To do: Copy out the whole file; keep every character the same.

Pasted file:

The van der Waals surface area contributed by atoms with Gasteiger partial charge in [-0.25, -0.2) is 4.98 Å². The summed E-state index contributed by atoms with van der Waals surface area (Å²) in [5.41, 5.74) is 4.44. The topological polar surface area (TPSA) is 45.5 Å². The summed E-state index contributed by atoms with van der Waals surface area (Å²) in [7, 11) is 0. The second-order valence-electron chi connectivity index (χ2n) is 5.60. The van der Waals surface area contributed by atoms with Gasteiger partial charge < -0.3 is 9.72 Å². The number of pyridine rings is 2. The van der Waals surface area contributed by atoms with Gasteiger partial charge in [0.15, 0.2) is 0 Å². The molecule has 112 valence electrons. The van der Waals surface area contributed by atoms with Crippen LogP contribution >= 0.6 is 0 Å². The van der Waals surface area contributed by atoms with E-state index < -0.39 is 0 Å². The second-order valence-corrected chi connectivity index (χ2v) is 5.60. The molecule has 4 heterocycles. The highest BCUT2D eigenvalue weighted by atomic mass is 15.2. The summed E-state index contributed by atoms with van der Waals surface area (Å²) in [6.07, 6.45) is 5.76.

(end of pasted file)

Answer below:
The van der Waals surface area contributed by atoms with Gasteiger partial charge in [-0.25, -0.2) is 4.98 Å². The summed E-state index contributed by atoms with van der Waals surface area (Å²) in [5.41, 5.74) is 4.44. The topological polar surface area (TPSA) is 45.5 Å². The summed E-state index contributed by atoms with van der Waals surface area (Å²) in [7, 11) is 0. The second-order valence-electron chi connectivity index (χ2n) is 5.60. The van der Waals surface area contributed by atoms with Gasteiger partial charge < -0.3 is 9.72 Å². The number of pyridine rings is 2. The van der Waals surface area contributed by atoms with Gasteiger partial charge in [0.15, 0.2) is 0 Å². The molecule has 112 valence electrons. The van der Waals surface area contributed by atoms with Crippen LogP contribution >= 0.6 is 0 Å². The van der Waals surface area contributed by atoms with E-state index < -0.39 is 0 Å². The second-order valence-corrected chi connectivity index (χ2v) is 5.60. The molecule has 4 heterocycles. The highest BCUT2D eigenvalue weighted by atomic mass is 15.2. The summed E-state index contributed by atoms with van der Waals surface area (Å²) in [6.07, 6.45) is 5.76.